This time it’s POB (Point of Beginning). BNP Media chose not NextBook, with which I’m familiar, but a similar product, Digital Magazine, to put the latest issue online. Like NextBook you can flip pages, skip ahead and click on ads to jump to company webpages. You can’t e-mail it, print it or copy and past text, however. You can, unlike NextBook, drag the page around (think Google Maps). I’m still not a fan of reading what looks like a magazine on the Web.
It’s unclear if the electronic version will complement/replace the existing print publication. The entire text of the print publicatoin has been online for the past few years, so far as I know, but this is the first time its offered in this format.
by Adena Schutzberg on 05/26 at 05:26 PM |
Northern LA County (California) volunteers have mapped trails running through the area as part of an effort to connect trails that crisscross city and county land. In some areas, the trails haven’t been mapped in a dozen years, according to an article in LA Daily News. The Regional Planning Commission tentatively approved the maps (not sure what that means) and post them online as PDFs. (Click on Agendas, then scroll to the very bottom for links for the two valleys mapped.)
As usual, there were a few complaints from land owners who feared trails that cross their property might force it to revert to public domain.
by Adena Schutzberg on 05/26 at 07:26 AM |
I’m not a fan of awards for award’s sake, but the fact that Spatial India magazine (of which I’ve not heard but which begain publishing in Feb 2005) gives away Indian Geospatial Awards annually is another indication GIS is alive and growing in India.
National Remote Sensing Agency professional surveyor, L R A Narayan received the Lifetime Achievement Award his extraordinary contributions in the fields of surveying, cartography, photogrammetry and remote sensing applications.
Rolta India was named the Geospatial Company of the Year while the Ministry of Agriculture received the Award of Excellence for Geospatial Usage for “its enthusiasm and commitment in utilising geospatial technologies through the implementation of Crop Acreage and Production Estimation project across the country.” The award was also given to the National Institute of Health and Family Welfare and the Indian Institute of Technology, Delhi, also received an excellence award for using GIS on an HIV project.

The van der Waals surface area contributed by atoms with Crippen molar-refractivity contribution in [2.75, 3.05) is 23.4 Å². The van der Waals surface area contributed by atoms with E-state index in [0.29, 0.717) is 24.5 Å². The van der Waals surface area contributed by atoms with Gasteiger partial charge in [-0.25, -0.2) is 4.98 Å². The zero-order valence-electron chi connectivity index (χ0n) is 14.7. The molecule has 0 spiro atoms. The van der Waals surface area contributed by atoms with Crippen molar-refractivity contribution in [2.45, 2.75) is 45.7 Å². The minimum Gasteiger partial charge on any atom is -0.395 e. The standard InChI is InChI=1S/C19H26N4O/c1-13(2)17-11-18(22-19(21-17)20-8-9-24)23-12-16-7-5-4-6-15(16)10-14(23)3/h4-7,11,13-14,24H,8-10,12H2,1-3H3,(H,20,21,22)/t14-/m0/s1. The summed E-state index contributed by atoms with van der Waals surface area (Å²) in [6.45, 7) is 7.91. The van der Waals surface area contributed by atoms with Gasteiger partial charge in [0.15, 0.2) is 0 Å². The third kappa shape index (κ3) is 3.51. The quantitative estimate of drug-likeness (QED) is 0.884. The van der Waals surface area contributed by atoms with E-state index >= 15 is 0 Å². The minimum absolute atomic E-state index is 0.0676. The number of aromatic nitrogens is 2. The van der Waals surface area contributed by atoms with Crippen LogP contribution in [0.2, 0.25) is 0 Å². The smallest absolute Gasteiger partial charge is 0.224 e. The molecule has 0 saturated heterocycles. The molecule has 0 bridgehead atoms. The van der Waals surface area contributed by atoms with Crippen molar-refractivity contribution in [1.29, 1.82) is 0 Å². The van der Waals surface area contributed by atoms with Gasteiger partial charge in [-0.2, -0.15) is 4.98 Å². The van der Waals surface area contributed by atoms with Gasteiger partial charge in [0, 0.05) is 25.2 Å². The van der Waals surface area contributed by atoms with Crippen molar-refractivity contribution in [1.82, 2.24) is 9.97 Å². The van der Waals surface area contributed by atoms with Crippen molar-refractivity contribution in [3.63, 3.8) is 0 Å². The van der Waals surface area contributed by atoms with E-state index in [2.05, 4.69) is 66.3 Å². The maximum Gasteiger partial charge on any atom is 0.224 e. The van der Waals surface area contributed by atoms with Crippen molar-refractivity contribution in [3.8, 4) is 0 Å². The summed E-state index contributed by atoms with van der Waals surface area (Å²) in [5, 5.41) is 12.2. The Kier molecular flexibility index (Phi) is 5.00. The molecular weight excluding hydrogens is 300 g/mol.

In conjuction with the awards, Spatial India offers a first: an Indian Geospatial Industry survey.
by Adena Schutzberg on 05/26 at 06:54 AM |
Actually, mashups are part of a college course called Invisible Cities, a first year course at Trinity College in Hartford, Connecticut. The class’ website offers up “different ways to see the city” and the students behind it"hope the information in the mash-ups will be useful to Hartford residents, empowering them by making their city more visible.”
So, was this course taught by geographers? Nope! “The Invisible Cities course is being led by Dan Lloyd, Professor of Philosophy, Rachael Barlow, Social Science Data Coordinator and Caroline Milano, TA, with the assistance of David Tatem, Academic Computing Specialist.”
by Adena Schutzberg on 05/25 at 07:54 AM |
In a short product overview of the pricy Pioneer’s AVIC-Z1 in the New York Times a feature I’d not run into before is offered: the ability to learn the drivers shortcuts. Interestingly, the system also builds a library of music/video from the CD/DVDs/MP3 you play in the car. I guess learning short cuts for the drive is in the same family of “copying.”
My initial thought: If I know the shortcut why would I need to tell it to the nav system? My response to myself: Well, if someone else used the car, they could take advantage of it. My second response: Gee what if we could upload and share those shortcuts and maybe have an algorithm evaluate them to see which best saved time, turns, red lights. etc. Ok, maybe I’m dreaming…
by Adena Schutzberg on 05/25 at 06:17 AM |